Re: Re: [PATCH net-next 0/1] Add BASE-T1 PHY support

From: Christian Herber
Date: Mon Aug 26 2019 - 03:57:26 EST

On 24.08.2019 17:03, Heiner Kallweit wrote:
> On 22.08.2019 09:18, Christian Herber wrote:
>> On 21.08.2019 20:57, Andrew Lunn wrote:
>>>> The current patch set IMO is a little bit hacky. I'm not 100% happy
>>>> with the implicit assumption that there can't be devices supporting
>>>> T1 and classic BaseT modes or fiber modes.
>>>> Andrew: Do you have an opinion on that?
>>> Hi Heiner
>>> I would also like cleaner integration. I doubt here is anything in the
>>> standard which says you cannot combine these modes. It is more a
>>> marketing question if anybody would build such a device. Maybe not
>>> directly into a vehicle, but you could imaging a mobile test device
>>> which uses T1 to talk to the car and T4 to connect to the garage
>>> network?
>>> So i don't think we should limit ourselves. phylib should provide a
>>> clean, simple set of helpers to perform standard operations for
>>> various modes. Drivers can make use of those helpers. That much should
>>> be clear. If we try to make genphy support them all simultaneously, is
>>> less clear.
>>> Andrew
>> If you want to go down this path, then i think we have to ask some more
>> questions. Clause 45 is a very scalable register scheme, it is not a
>> specific class of devices and will be extended and extended.
>> Currently, the phy-c45.c supports 10/100/1000/2500/5000/10000 Mbps
>> consumer/enterprise PHYs. This is also an implicit assumption. The
>> register set (e.g. on auto-neg) used for this will also only support
>> these modes and nothing more, as it is done scaling.
>> Currently not supported, but already present in IEEE 802.3:
>> - MultiGBASE-T (25/40 Gbps) (see e.g. MultiGBASE-T AN control 1 register)
>> - BASE-T1
>> - 10BASE-T1
>> - NGBASE-T1
>> And surely there are some on the way or already there that I am not
>> aware of.
>> To me, one architectural decision point is if you want to have generic
>> support for all C45 PHYs in one file, or if you want to split it by
>> device class. I went down the first path with my patch, as this is the
>> road gone also with the existing code.
>> If you want to split BASE-T1, i think you will need one basic C45
>> library (genphy_c45_pma_read_abilities() is a good example of a function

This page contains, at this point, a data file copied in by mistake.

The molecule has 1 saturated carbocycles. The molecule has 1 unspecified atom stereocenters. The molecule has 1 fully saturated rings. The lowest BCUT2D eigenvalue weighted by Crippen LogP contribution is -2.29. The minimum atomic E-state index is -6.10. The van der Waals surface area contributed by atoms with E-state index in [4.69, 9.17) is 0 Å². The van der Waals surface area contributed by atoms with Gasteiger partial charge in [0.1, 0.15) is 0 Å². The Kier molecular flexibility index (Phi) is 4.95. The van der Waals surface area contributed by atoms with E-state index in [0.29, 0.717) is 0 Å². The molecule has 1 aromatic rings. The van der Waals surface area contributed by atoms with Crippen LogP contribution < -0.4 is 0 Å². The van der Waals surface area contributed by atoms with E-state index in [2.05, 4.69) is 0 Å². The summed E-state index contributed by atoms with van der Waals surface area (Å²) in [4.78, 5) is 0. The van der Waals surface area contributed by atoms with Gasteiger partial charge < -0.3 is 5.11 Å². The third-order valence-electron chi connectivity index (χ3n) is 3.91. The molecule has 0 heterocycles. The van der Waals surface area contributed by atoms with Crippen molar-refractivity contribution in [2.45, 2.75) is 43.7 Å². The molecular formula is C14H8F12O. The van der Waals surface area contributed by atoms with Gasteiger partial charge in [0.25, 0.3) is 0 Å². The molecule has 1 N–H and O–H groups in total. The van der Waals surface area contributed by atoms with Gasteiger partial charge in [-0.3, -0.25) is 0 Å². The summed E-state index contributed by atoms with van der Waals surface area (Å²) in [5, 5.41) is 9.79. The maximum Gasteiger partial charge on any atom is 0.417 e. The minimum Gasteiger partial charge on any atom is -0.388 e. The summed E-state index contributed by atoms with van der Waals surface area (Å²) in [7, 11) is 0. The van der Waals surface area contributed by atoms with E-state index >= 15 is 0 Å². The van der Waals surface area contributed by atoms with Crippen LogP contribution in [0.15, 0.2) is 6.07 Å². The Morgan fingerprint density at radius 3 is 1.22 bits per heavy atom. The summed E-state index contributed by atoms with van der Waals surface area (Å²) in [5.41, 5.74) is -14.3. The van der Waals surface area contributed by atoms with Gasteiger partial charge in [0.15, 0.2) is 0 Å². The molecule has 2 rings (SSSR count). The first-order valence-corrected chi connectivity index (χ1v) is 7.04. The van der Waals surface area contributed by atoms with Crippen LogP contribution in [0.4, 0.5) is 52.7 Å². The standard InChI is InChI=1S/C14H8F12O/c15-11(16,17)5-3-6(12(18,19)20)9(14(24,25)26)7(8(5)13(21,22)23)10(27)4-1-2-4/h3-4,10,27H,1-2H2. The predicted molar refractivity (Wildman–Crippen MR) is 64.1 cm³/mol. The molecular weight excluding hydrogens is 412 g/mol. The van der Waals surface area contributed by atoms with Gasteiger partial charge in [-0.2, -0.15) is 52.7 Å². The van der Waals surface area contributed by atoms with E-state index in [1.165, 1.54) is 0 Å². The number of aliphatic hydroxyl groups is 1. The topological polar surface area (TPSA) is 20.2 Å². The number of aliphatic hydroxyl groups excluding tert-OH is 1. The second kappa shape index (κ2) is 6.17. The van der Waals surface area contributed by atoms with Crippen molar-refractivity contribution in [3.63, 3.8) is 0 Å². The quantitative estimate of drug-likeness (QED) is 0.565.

>> that is not specific to a device class). On the other hand,
>> genphy_c45_pma_setup_forced() is not a generic function at this point as
>> it supports only a subset of devices managed in C45.
>> I tend to agree with you that splitting is the best way to go in the
>> long run, but that also requires a split of the existing phy-c45.c into
>> two IMHO.
> BASE-T1 seems to be based on Clause 45 (at least Clause 45 MDIO),
> but it's not fully compliant with Clause 45. Taking AN link status
> as an example: states that link-up is signaled in bit 7.1.2.
> If BASE-T1 uses a different register, then it's not fully Clause 45
> compatible.

Clause 45 defines e.g. bit 7.1.2 just like it defines the BASE-T1
auto-neg registers. Any bit that i have used in my patch is 100%
standardized in IEEE 802.3-2018, Clause 45. By definition, BASE-T1 PHYs
have to use the Clause 45 BASE-T1 registers, otherwise they are not IEEE

> Therefore also my question for the datasheet of an actual BASE-T1 PHY,
> as I would be curious whether it shadows the link-up bit from 7.513.2
> to 7.1.2 to be Clause 45 compliant. Definitely reading bit 7.513.2
> is nothing that belongs into a genphy_c45_ function.

For now, there is no such public data sheet. However, IEEE 802.3-2018 is
public. This should be the basis for a generic driver. Datasheets are
needed for the device specific drivers. If Linux cares to support
BASE-T1, it should implement a driver that works with a standard
compliant PHY and that can be done on the basis of IEEE.

> The extension to genphy_c45_pma_read_abilities() looks good to me,
> for the other parts I'd like to see first how real world BASE-T1 PHYs
> handle it. If they shadow the T1-specific bits to the Clause 45
> standard ones, we should be fine. Otherwise IMO we have to add
> separate T1 functions to phylib.
> Heiner

There is not requirement in IEEE to shadow the BASE-T1 registers into
the "standard" ones. Thus, such an assumption should not be done for a
generic driver, as it will quite certainly not work with all devices.
Fyi, both registers are standard, just that the historically first ones
are for classic 10/100/1000/10000 PHYs and BASE-T1 registers are for the
single twisted pair PHYs.